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Chinese Literature Experts Criticize Pop Music
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Chinese literary experts are using Wednesday's International Children's Songs Day to air their considerable displeasure with modern pop culture. Fan Fajia, a children's literature expert with the Chinese Writers' Association, said more and more children had become attracted to what he described as "shallow and uninspiring pop music," lamenting the fact that few children were interested in the "simple and inspiring" children's songs of the past.

"More than 90 percent of the songs the kids hear every day are pop songs - children's songs are being squeezed out," Fan said, adding criticism on today's younger generation for "mocking some pop songs and ancient poems to create rhyming spoofs."

"Often, these self-created songs reflect their negative attitudes towards life and it is high time we influence children with good children's music," Fan explained.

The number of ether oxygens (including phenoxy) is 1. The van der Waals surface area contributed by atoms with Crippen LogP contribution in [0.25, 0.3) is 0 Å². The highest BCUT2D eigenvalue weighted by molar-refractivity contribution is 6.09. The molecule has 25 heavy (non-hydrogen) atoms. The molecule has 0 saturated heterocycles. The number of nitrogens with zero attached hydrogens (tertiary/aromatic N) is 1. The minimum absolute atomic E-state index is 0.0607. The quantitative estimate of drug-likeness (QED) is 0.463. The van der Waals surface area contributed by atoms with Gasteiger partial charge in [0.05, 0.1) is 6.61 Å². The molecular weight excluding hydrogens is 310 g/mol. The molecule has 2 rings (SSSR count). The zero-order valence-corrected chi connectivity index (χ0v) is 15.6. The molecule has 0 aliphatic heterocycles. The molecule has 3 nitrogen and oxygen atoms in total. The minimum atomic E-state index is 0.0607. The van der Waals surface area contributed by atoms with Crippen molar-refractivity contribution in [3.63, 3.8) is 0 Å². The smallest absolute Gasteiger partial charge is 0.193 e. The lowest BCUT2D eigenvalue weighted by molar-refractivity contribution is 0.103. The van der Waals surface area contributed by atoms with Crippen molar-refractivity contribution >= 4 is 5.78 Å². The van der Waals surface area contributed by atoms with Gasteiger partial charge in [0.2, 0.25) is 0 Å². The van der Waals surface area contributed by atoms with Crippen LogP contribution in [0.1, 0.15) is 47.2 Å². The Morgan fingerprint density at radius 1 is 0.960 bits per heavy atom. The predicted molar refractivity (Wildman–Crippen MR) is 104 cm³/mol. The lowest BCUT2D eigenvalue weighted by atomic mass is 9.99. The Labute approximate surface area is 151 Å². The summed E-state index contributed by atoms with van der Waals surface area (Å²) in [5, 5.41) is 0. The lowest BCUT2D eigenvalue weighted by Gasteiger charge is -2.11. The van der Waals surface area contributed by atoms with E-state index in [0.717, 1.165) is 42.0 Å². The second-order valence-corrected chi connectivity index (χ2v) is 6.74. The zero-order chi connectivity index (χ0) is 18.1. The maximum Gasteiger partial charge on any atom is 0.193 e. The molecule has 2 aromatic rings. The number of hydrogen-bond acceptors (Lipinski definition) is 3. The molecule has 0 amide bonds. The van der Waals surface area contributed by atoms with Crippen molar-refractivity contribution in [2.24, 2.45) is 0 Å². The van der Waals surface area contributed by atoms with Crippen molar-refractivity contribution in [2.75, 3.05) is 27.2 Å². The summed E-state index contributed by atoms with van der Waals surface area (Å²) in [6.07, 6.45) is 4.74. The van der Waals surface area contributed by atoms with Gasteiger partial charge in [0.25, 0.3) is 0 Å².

Chinese children's songs experienced a boom in the 1950s and the 1960s, and they were often used to promote virtues like honesty and thriftiness.

The songs were aired through radio programs like the Little Trumpet, which was first aired in September 1956 on China National Radio. "These songs have had a lasting positive influence on some Chinese people," said Qian Wancheng, an expert in children's literature, "but children's music is losing ground to adult pop music."

It is not only children that appear disinterested in songs aimed specifically at a younger audience.

"Not many composers are writing songs for the children now because it is unprofitable compared with writing pop music," said Jin Bo, vice chairman of the Chinese music literature association.

"We need more composers to create inspiring music for our children," Jin said.

International Children's Songs Day was established in 1976 in an international poetry conference in Belgium, and approved by the UNESCO (United Nations Educational Scientific and Cultural Organization) in 1999.
(Xinhua News Agency March 21, 2007)

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